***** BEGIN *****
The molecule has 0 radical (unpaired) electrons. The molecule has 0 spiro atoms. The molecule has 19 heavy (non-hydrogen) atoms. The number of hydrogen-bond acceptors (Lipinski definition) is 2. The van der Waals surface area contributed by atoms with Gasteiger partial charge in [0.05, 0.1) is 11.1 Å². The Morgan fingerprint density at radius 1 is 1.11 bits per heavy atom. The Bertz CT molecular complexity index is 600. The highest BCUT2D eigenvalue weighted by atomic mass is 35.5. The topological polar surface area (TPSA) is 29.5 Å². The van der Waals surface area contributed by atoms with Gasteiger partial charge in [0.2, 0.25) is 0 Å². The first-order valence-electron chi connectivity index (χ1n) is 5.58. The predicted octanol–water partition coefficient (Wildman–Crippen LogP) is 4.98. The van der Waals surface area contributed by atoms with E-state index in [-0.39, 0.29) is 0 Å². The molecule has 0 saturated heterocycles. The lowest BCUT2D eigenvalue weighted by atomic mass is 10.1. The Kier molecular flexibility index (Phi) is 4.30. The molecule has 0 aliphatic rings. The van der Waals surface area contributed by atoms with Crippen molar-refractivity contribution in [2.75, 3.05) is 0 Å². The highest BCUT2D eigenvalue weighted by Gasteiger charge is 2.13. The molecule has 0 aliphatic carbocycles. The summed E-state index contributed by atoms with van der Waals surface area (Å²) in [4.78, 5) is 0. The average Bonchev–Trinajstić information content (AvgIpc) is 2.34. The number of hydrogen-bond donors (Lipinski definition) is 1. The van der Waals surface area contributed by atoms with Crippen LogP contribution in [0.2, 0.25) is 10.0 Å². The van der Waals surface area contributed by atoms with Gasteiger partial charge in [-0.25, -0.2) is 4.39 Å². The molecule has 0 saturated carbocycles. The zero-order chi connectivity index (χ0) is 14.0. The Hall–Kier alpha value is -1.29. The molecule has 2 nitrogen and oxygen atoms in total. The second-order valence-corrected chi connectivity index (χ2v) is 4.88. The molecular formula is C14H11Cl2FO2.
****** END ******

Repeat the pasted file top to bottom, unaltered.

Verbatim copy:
The molecule has 0 radical (unpaired) electrons. The molecule has 0 spiro atoms. The molecule has 19 heavy (non-hydrogen) atoms. The number of hydrogen-bond acceptors (Lipinski definition) is 2. The van der Waals surface area contributed by atoms with Gasteiger partial charge in [0.05, 0.1) is 11.1 Å². The Morgan fingerprint density at radius 1 is 1.11 bits per heavy atom. The Bertz CT molecular complexity index is 600. The highest BCUT2D eigenvalue weighted by atomic mass is 35.5. The topological polar surface area (TPSA) is 29.5 Å². The van der Waals surface area contributed by atoms with Gasteiger partial charge in [0.2, 0.25) is 0 Å². The first-order valence-electron chi connectivity index (χ1n) is 5.58. The predicted octanol–water partition coefficient (Wildman–Crippen LogP) is 4.98. The van der Waals surface area contributed by atoms with E-state index in [-0.39, 0.29) is 0 Å². The molecule has 0 saturated heterocycles. The lowest BCUT2D eigenvalue weighted by atomic mass is 10.1. The Kier molecular flexibility index (Phi) is 4.30. The molecule has 0 aliphatic rings. The van der Waals surface area contributed by atoms with Crippen molar-refractivity contribution in [2.75, 3.05) is 0 Å². The highest BCUT2D eigenvalue weighted by Gasteiger charge is 2.13. The molecule has 0 aliphatic carbocycles. The summed E-state index contributed by atoms with van der Waals surface area (Å²) in [4.78, 5) is 0. The average Bonchev–Trinajstić information content (AvgIpc) is 2.34. The number of hydrogen-bond donors (Lipinski definition) is 1. The van der Waals surface area contributed by atoms with Crippen LogP contribution in [0.2, 0.25) is 10.0 Å². The van der Waals surface area contributed by atoms with Gasteiger partial charge in [-0.25, -0.2) is 4.39 Å². The molecule has 0 saturated carbocycles. The zero-order chi connectivity index (χ0) is 14.0. The Hall–Kier alpha value is -1.29. The molecule has 2 nitrogen and oxygen atoms in total. The second-order valence-corrected chi connectivity index (χ2v) is 4.88. The molecular formula is C14H11Cl2FO2.